The Wasted Vigil

I am still reeling from having finished Nadeem Aslam Aslams book The Wasted Vigil, author of the previously well revieiwed Maps for lost lovers. This is a story that is hard to categorise. For those who want to read about the degradation of women under the Taliban, then there’s something for you. If you want to read about misguided Americans meddling in Afghanistan’s culture then you won’t be disappointed. If you want to get inside the mind of a young member of the Taliban or experience Russia’s brutal invasion of Afghanistan then it is all here; a poetic and personal lesson in Afghanistan’s history. It’s compelling brutal reading, at times hard to read, but is an incredibly powerful way for a writer to convey the complexities of this country to those of us in the west, who find it all so hard to comprehend.

There are four main characters; Marcus, an Englishman who has adopted Afghanistan as his home, Lara, a Russian woman who has come to find what happened to her brother who was a Russian soldier, David an American ex spy, and Casa, a young man in the thrall of the Taliban. All end up at Marcus’s house, a home that he once shared with his Afghani wife, and a place where books are nailed to the ceiling, in the hope that they won’t be found by the Taliban.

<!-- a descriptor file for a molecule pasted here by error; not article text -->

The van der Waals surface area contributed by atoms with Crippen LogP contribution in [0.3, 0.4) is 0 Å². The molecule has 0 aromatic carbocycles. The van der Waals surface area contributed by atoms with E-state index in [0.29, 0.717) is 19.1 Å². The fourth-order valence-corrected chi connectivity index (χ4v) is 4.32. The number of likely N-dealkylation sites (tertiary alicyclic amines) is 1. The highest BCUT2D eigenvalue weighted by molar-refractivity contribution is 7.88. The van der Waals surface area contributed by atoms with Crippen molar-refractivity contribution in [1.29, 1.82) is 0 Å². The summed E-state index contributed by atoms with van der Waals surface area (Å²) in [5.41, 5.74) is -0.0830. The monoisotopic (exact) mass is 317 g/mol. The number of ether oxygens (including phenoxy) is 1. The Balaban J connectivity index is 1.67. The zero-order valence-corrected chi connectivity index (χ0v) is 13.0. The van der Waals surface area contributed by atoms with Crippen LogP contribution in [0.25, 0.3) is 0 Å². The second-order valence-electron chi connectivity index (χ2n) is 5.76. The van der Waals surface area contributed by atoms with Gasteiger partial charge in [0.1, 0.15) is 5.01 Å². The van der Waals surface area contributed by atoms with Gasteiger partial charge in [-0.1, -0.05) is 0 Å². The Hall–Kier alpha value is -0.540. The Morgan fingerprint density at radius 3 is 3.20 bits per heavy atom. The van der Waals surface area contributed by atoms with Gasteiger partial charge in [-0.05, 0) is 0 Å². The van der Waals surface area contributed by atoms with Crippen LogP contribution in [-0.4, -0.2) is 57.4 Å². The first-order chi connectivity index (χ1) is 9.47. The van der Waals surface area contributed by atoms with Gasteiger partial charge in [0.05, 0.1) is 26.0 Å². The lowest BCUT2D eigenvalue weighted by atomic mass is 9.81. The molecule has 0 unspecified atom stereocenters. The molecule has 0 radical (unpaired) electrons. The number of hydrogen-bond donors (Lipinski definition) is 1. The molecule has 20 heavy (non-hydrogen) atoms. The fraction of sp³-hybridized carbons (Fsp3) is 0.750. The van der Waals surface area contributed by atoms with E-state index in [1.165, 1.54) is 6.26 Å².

The story moves about from present to past, dreams to reality, brutality to tenderness. There are no answers and no happy endings, how can there be? The story is political without having an obvious agenda, and for those of you, like me, who want history that is based on people rather than events then this is a hard, but engrossing read.